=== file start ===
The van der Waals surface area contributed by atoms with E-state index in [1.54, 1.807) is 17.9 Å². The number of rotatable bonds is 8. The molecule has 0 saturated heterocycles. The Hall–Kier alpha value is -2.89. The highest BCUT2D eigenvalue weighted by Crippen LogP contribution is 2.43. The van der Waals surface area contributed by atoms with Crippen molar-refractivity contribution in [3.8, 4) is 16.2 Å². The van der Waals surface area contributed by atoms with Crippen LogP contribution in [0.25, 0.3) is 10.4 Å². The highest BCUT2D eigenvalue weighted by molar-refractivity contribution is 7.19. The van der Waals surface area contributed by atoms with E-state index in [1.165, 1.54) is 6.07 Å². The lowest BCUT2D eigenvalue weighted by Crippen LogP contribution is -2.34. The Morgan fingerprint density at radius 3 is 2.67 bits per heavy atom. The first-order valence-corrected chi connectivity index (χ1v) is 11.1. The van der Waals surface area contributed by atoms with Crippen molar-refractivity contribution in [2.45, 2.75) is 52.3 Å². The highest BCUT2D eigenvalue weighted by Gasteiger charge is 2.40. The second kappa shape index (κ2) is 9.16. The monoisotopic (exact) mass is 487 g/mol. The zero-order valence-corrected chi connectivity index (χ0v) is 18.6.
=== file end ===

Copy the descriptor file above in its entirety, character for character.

The van der Waals surface area contributed by atoms with E-state index in [1.54, 1.807) is 17.9 Å². The number of rotatable bonds is 8. The molecule has 0 saturated heterocycles. The Hall–Kier alpha value is -2.89. The highest BCUT2D eigenvalue weighted by Crippen LogP contribution is 2.43. The van der Waals surface area contributed by atoms with Crippen molar-refractivity contribution in [3.8, 4) is 16.2 Å². The van der Waals surface area contributed by atoms with Crippen LogP contribution in [0.25, 0.3) is 10.4 Å². The highest BCUT2D eigenvalue weighted by molar-refractivity contribution is 7.19. The van der Waals surface area contributed by atoms with E-state index in [1.165, 1.54) is 6.07 Å². The lowest BCUT2D eigenvalue weighted by Crippen LogP contribution is -2.34. The Morgan fingerprint density at radius 3 is 2.67 bits per heavy atom. The first-order valence-corrected chi connectivity index (χ1v) is 11.1. The van der Waals surface area contributed by atoms with Crippen molar-refractivity contribution in [2.45, 2.75) is 52.3 Å². The highest BCUT2D eigenvalue weighted by Gasteiger charge is 2.40. The second kappa shape index (κ2) is 9.16. The monoisotopic (exact) mass is 487 g/mol. The zero-order valence-corrected chi connectivity index (χ0v) is 18.6.